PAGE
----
Recently, I attended one of my favorite events of the year, the North Carolina Comicon. I’ve attended this show for five years in a row, and every staff member, guest, attendee, and wildly imaginative cosplayer who goes is family to me.
This year, my parents went away the same weekend as Comicon for my mom’s birthday, leaving me to take care of the house just like Kevin in “Home Alone.” Thankfully, I didn’t destroy anything or have to fend off a pair of thieves, but I did watch TV and eat plenty of junk food during that 48-hour period.
I had many logistical things to figure out when planning for the Comicon weekend. With everything my parents do for me, including taking care of me on the weekends, I wanted to ensure that I had coverage so that they could enjoy their vacation. To do this, I had to ask myself several questions. Who would take care of my primary needs like getting to bed at night and then up and ready in the mornings? Who would drive me to and from the con each day? Who would check on my dog during the day and feed her?
I have so many friends and family who are more than happy to help me, so getting all of these things taken care of was relatively simple. I reached out to three friends who I go to cons with, and because I have connections with the NC Comicon staff, I was able to get them all into the show for free. People who hang out with me long enough can usually get stuff like con passes, movie tickets, and comics for free. I’m basically the equivalent of a nerd drug dealer.
It took me a little longer to finalize plans for overnight care. I initially thought of just asking my regular caregiver and close friend Randy to stay with me, but I wanted to give him a break since he’s with me throughout the week. I’ve been looking for a Saturday morning caregiver for a while now, and I have respite hours in my care plan that I could use to pay someone the weekend of the con. If you receive government services for caregiving, there will often be additional hours in your plan that you can use for things like long weekends and other special occasions.
To find someone for both this weekend and for regular Saturdays, I contacted a nursing assistant agency about a month before the con. They said they would let me know, but after a couple of weeks without hearing anything, I grew skeptical. Finally, they did send a certified nursing assistant who had availability on the weekends.
The problem: This person called two hours after their designated start time to say they had overslept. Fortunately, this was still a week before the con and my parents were at home to help me, but this incident was a red flag. That morning, I posted the following in an SMA Facebook group: “How many weekend caregivers does it take to screw a lightbulb? Oh wait, that would require them to show up.”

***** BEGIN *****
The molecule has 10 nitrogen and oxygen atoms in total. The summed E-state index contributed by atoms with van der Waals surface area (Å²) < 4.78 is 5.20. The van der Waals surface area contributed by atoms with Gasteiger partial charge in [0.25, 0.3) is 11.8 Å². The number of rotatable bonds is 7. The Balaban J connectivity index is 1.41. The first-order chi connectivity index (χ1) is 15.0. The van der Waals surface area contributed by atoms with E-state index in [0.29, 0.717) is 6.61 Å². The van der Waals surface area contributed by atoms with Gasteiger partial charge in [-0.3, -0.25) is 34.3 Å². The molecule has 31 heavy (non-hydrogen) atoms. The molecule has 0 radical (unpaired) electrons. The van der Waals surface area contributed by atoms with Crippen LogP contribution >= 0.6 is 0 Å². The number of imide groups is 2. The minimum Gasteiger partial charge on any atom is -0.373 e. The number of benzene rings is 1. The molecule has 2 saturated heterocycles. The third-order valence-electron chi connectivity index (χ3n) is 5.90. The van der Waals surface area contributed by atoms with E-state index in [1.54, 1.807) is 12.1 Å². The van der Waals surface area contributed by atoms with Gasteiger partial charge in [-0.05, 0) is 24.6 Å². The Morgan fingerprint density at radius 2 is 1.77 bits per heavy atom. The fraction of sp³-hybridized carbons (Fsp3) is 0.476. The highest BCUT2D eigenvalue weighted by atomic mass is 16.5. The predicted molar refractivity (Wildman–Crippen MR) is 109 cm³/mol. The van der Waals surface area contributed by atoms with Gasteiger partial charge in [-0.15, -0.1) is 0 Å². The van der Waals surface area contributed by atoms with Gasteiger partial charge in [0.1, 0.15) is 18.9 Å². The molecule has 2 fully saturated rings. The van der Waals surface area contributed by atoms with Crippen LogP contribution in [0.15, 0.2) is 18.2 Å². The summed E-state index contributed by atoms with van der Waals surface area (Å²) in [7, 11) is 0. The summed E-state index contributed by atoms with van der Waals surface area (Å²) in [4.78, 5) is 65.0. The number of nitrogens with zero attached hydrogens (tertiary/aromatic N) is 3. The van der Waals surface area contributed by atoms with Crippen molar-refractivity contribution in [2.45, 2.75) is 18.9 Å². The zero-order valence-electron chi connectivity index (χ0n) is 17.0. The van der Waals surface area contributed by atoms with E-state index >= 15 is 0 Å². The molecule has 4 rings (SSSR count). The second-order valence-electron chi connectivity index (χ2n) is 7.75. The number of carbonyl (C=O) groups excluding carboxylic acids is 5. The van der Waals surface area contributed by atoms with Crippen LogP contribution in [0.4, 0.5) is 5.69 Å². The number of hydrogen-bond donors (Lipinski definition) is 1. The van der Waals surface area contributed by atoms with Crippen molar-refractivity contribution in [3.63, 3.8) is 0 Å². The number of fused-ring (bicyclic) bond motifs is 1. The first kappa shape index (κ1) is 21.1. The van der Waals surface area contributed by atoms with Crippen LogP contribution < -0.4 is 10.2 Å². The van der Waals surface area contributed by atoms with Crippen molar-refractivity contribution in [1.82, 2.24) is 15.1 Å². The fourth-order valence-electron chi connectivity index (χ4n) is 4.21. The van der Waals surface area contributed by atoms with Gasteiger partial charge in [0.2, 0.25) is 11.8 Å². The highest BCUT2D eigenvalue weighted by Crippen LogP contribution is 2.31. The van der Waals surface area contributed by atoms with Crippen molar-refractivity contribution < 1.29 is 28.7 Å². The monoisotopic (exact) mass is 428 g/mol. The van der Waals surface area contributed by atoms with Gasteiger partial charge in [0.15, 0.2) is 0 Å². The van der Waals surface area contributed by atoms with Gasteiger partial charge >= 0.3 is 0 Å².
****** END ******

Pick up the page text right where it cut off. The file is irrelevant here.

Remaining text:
Thankfully, Randy was more than happy to take care of me on the weekend of the con. I also had a friend from Virginia stay with me and ride with another friend and me to the con. We hung out, met some of our favorite comic book creators, ate too much, and geeked out with dozens of other nerds all weekend.
My highlight was moderating and participating in several panels this year. My favorite was a panel about disability in comics and cosplay, which I spoke about, along with my friend Christine Getman from the organization Magic Wheelchair.
I expected only a few people to attend, mostly because I was used to only having a few people show up to my panels in previous years and instead opt for the ones with big-name guests. Instead, we had a full audience. People were genuinely interested in learning about our experiences at cons, media representations of people with disabilities, and our stories in general. There was even a young woman in a wheelchair who attended both of my panels that Saturday. She took notes the whole time and is working on starting her own podcast. I’m not crying; you’re crying!
Comic book conventions are about so much more than posing with cosplayers and having fun. Cons are about community and being part of something that’s bigger than me. Now, if you’ll excuse me, I have a stack of new trade paperbacks to read.
Note: SMA News Today is strictly a news and information website about the disease. It does not provide medical advice, diagnosis, or treatment. This content is not intended to be a substitute for professional medical advice, diagnosis, or treatment. Always seek the advice of your physician or other qualified health provider with any questions you may have regarding a medical condition. Never disregard professional medical advice or delay in seeking it because of something you have read on this website. The opinions expressed in this column are not those of SMA News Today, or its parent company, BioNews Services, and are intended to spark discussion about issues pertaining to spinal muscular atrophy.
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